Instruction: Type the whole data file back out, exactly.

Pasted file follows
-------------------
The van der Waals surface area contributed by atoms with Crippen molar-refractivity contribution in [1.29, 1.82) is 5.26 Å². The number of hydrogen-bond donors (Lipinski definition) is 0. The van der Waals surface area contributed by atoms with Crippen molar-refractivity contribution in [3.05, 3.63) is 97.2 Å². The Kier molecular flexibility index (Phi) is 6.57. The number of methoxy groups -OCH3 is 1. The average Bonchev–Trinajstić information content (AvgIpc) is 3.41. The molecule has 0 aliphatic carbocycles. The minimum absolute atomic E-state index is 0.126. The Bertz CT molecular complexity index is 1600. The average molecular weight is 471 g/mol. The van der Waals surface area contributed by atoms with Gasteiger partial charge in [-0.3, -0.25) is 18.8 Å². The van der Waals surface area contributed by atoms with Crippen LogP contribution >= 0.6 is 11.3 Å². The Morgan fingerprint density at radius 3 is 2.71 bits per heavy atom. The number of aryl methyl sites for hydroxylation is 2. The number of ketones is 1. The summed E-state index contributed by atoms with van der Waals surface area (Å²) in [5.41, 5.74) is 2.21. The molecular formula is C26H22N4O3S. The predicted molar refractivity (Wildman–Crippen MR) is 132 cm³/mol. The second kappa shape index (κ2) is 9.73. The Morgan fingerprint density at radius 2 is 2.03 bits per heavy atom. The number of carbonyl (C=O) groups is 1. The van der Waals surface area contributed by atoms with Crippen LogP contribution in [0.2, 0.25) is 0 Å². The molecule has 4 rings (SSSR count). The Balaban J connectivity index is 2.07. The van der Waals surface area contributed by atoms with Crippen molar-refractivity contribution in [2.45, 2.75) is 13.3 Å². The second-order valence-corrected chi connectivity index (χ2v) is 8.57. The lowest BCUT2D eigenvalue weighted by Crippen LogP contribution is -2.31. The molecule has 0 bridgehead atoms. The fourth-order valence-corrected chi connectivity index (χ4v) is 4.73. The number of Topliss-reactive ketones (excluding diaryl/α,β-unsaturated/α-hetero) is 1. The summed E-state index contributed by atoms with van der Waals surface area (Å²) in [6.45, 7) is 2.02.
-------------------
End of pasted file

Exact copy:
The van der Waals surface area contributed by atoms with Crippen molar-refractivity contribution in [1.29, 1.82) is 5.26 Å². The number of hydrogen-bond donors (Lipinski definition) is 0. The van der Waals surface area contributed by atoms with Crippen molar-refractivity contribution in [3.05, 3.63) is 97.2 Å². The Kier molecular flexibility index (Phi) is 6.57. The number of methoxy groups -OCH3 is 1. The average Bonchev–Trinajstić information content (AvgIpc) is 3.41. The molecule has 0 aliphatic carbocycles. The minimum absolute atomic E-state index is 0.126. The Bertz CT molecular complexity index is 1600. The average molecular weight is 471 g/mol. The van der Waals surface area contributed by atoms with Gasteiger partial charge in [-0.3, -0.25) is 18.8 Å². The van der Waals surface area contributed by atoms with Crippen LogP contribution >= 0.6 is 11.3 Å². The Morgan fingerprint density at radius 3 is 2.71 bits per heavy atom. The number of aryl methyl sites for hydroxylation is 2. The number of ketones is 1. The summed E-state index contributed by atoms with van der Waals surface area (Å²) in [5.41, 5.74) is 2.21. The molecular formula is C26H22N4O3S. The predicted molar refractivity (Wildman–Crippen MR) is 132 cm³/mol. The second kappa shape index (κ2) is 9.73. The Morgan fingerprint density at radius 2 is 2.03 bits per heavy atom. The number of carbonyl (C=O) groups is 1. The van der Waals surface area contributed by atoms with Crippen LogP contribution in [0.2, 0.25) is 0 Å². The molecule has 4 rings (SSSR count). The Balaban J connectivity index is 2.07. The van der Waals surface area contributed by atoms with Crippen molar-refractivity contribution in [2.45, 2.75) is 13.3 Å². The second-order valence-corrected chi connectivity index (χ2v) is 8.57. The lowest BCUT2D eigenvalue weighted by Crippen LogP contribution is -2.31. The molecule has 0 bridgehead atoms. The fourth-order valence-corrected chi connectivity index (χ4v) is 4.73. The number of Topliss-reactive ketones (excluding diaryl/α,β-unsaturated/α-hetero) is 1. The summed E-state index contributed by atoms with van der Waals surface area (Å²) in [6.45, 7) is 2.02.